We often get bogged down in the numbers when we talk to our clients. They’re business folks and therefore we need to talk to ROI, segmentation schemes, bottom-line financials, etc. And yes, that information is necessary, but it shouldn’t necessarily be the focus of every conversation, particularly when we’re presenting findings and insights. It’s like assuming every movie we see or every novel we read should be a bulleted list of events. No, the story matters much more than we think. Even though they might be resistant to the notion, business folks are still human and they respond to the story being told more than they would admit to others or to themselves. Story telling is imperative to the success of any work you do. Great stories succeed because they are able to capture the imagination of important audiences. They draw people in.
1. Understand That Attention Spans Are Short
People have little time. As a result, attention spans are getting shorter by the day. Do everything you can to keep your story from plodding along at the same pace and pitch. Mix the serious with funny, dialogue with thought, high energy with no movement, etc. Telling the story is as much about the performance as it is about details. Without the performative aspects, there are only facts and facts by themselves don’t make the case.
2. Believe In the Story You Are Telling
If the story doesn’t mean anything to you personally, don’t tell it. It won’t come across as genuine and your audience will know it. A great story is true. Not necessarily because it’s factual, but because it’s consistent and authentic. Clients, like consumers, are too good at sniffing out inconsistencies for you to get away with a story that’s just slapped on.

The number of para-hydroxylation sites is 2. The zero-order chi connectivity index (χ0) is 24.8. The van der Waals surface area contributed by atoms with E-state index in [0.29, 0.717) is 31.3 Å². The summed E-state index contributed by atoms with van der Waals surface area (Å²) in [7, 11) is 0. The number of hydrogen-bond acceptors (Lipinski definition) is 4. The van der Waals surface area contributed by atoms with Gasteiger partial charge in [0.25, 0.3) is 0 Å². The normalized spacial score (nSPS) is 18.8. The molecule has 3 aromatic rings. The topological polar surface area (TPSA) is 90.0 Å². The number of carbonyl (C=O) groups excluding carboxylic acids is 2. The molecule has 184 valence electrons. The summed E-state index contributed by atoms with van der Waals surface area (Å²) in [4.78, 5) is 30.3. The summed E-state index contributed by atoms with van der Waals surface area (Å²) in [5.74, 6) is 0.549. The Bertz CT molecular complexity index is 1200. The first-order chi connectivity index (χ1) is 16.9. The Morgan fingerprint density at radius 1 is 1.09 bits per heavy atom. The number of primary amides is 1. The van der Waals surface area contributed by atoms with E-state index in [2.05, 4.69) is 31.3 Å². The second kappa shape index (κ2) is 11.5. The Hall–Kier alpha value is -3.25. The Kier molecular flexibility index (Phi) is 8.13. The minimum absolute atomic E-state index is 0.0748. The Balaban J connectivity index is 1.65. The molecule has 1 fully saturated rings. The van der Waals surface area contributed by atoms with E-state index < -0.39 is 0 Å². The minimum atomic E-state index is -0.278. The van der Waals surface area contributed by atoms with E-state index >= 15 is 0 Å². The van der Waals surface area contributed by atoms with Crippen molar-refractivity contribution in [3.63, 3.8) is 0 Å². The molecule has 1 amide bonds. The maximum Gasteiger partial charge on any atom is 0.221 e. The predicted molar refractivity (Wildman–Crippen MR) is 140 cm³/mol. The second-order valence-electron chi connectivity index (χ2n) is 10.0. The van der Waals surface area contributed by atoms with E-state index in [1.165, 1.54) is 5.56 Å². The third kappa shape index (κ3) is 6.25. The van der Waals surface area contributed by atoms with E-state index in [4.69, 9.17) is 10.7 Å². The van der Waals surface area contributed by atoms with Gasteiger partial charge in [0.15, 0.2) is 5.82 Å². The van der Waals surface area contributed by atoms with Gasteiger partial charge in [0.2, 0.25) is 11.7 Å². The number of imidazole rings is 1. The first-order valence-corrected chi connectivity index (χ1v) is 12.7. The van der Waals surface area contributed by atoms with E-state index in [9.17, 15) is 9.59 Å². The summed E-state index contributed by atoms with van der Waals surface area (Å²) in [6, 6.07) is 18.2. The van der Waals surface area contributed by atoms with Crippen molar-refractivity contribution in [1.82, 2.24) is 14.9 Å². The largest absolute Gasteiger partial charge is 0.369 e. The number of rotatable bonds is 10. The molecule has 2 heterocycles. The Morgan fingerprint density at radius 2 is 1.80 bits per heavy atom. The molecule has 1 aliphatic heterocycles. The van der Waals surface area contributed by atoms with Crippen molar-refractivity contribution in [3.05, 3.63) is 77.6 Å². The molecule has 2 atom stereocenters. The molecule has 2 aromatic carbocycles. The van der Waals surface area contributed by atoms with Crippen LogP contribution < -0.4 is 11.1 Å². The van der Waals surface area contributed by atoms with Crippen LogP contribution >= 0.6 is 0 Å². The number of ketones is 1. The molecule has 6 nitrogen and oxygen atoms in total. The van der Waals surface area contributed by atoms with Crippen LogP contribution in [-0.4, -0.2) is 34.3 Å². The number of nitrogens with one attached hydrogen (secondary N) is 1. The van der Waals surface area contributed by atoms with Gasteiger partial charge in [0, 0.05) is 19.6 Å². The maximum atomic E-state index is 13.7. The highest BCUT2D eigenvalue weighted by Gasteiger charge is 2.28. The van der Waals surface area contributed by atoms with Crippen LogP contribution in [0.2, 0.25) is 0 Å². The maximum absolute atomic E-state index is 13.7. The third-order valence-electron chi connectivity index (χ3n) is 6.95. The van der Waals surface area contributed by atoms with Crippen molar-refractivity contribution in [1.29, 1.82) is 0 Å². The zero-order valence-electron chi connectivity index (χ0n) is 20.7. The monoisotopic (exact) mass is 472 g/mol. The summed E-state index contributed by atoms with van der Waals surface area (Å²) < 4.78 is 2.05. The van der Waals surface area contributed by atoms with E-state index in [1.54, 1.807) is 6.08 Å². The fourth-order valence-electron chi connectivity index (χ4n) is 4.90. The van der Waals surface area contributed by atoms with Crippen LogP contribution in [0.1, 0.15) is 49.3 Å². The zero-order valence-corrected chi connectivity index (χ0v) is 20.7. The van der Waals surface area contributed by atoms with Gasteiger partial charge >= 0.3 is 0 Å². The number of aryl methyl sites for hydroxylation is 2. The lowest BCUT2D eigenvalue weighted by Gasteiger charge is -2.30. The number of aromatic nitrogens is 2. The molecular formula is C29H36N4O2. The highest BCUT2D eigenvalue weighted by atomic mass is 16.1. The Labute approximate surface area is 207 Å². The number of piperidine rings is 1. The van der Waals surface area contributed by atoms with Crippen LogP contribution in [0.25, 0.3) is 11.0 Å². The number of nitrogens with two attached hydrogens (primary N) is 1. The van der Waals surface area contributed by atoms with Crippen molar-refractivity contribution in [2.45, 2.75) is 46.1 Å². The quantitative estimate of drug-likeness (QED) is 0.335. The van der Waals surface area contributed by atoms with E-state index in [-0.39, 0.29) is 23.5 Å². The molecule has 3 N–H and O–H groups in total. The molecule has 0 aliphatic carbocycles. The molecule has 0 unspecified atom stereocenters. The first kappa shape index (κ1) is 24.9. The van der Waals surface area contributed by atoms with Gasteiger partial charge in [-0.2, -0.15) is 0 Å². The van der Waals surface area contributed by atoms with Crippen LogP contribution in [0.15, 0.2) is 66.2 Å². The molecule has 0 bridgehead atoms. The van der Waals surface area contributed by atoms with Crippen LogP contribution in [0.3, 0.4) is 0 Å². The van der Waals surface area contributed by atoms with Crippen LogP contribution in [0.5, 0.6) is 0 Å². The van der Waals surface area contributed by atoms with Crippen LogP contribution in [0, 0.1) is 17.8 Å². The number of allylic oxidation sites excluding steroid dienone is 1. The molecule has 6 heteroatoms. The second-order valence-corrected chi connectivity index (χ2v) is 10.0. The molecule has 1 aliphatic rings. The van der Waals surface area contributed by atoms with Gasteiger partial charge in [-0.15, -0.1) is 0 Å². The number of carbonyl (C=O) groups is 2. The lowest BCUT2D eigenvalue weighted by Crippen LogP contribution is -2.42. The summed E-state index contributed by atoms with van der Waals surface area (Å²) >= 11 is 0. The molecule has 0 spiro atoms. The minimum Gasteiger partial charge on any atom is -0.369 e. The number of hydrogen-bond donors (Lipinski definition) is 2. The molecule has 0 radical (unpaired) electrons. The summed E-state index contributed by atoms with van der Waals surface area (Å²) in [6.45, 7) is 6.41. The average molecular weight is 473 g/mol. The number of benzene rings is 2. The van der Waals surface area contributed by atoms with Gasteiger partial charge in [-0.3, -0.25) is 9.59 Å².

3. Be Targeted
Great stories are rarely aimed at everyone. When they are, they rarely stick with anyone. Be aware that there are some people in the audience who won’t get it no matter what you have to say. Those who do, however, will become advocates. Average people have too many different points of view, to many opinions and too many competing agendas to come at a problem with a completely clear mind. If you need to water down your story to appeal to everyone, it will appeal to no one.
4. See the Story in Scenes
It’s hard to memorize a story word for word. One of the biggest problems people run into when presenting is that it sounds contrived and forced. That will kill the message quicker than anything. Break your story into blocks of time. Think in themes and use visual material to jog your memory about the theme you want to address rather than reciting something you’ve committed to memory.
Great stories are trusted and trust is probably the single most important part of getting anyone to act on insights. No research succeeds in telling a story unless he has earned the credibility to tell that story. And that is largely accomplished in how the story is told, not just in the pedigree they bring to the table.